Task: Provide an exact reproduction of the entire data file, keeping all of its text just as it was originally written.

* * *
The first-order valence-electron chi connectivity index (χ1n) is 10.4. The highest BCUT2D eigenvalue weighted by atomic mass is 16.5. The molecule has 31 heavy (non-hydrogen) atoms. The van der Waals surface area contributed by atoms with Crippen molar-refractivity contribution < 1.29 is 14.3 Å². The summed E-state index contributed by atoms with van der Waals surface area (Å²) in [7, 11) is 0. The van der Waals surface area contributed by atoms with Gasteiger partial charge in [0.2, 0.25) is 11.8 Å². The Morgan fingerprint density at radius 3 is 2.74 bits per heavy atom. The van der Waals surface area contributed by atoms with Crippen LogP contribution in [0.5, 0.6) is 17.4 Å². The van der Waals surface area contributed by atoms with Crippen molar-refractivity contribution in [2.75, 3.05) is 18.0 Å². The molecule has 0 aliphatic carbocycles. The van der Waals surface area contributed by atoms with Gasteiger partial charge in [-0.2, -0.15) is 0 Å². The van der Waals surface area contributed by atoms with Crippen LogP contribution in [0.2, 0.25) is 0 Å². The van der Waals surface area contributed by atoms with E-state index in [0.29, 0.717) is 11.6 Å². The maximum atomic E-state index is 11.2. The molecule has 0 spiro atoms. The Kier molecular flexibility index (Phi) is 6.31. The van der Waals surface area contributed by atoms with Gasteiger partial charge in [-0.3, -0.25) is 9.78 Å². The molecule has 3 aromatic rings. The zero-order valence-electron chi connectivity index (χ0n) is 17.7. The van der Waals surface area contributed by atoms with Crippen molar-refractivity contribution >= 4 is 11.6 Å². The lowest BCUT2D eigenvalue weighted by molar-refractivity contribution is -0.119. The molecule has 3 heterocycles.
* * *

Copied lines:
The first-order valence-electron chi connectivity index (χ1n) is 10.4. The highest BCUT2D eigenvalue weighted by atomic mass is 16.5. The molecule has 31 heavy (non-hydrogen) atoms. The van der Waals surface area contributed by atoms with Crippen molar-refractivity contribution < 1.29 is 14.3 Å². The summed E-state index contributed by atoms with van der Waals surface area (Å²) in [7, 11) is 0. The van der Waals surface area contributed by atoms with Gasteiger partial charge in [0.2, 0.25) is 11.8 Å². The Morgan fingerprint density at radius 3 is 2.74 bits per heavy atom. The van der Waals surface area contributed by atoms with Crippen LogP contribution in [0.5, 0.6) is 17.4 Å². The van der Waals surface area contributed by atoms with Crippen molar-refractivity contribution in [2.75, 3.05) is 18.0 Å². The molecule has 0 aliphatic carbocycles. The van der Waals surface area contributed by atoms with Gasteiger partial charge in [-0.2, -0.15) is 0 Å². The van der Waals surface area contributed by atoms with Crippen LogP contribution in [0.2, 0.25) is 0 Å². The van der Waals surface area contributed by atoms with E-state index in [0.29, 0.717) is 11.6 Å². The maximum atomic E-state index is 11.2. The molecule has 0 spiro atoms. The Kier molecular flexibility index (Phi) is 6.31. The van der Waals surface area contributed by atoms with Gasteiger partial charge in [-0.3, -0.25) is 9.78 Å². The molecule has 3 aromatic rings. The zero-order valence-electron chi connectivity index (χ0n) is 17.7. The van der Waals surface area contributed by atoms with Crippen molar-refractivity contribution >= 4 is 11.6 Å². The lowest BCUT2D eigenvalue weighted by molar-refractivity contribution is -0.119. The molecule has 3 heterocycles.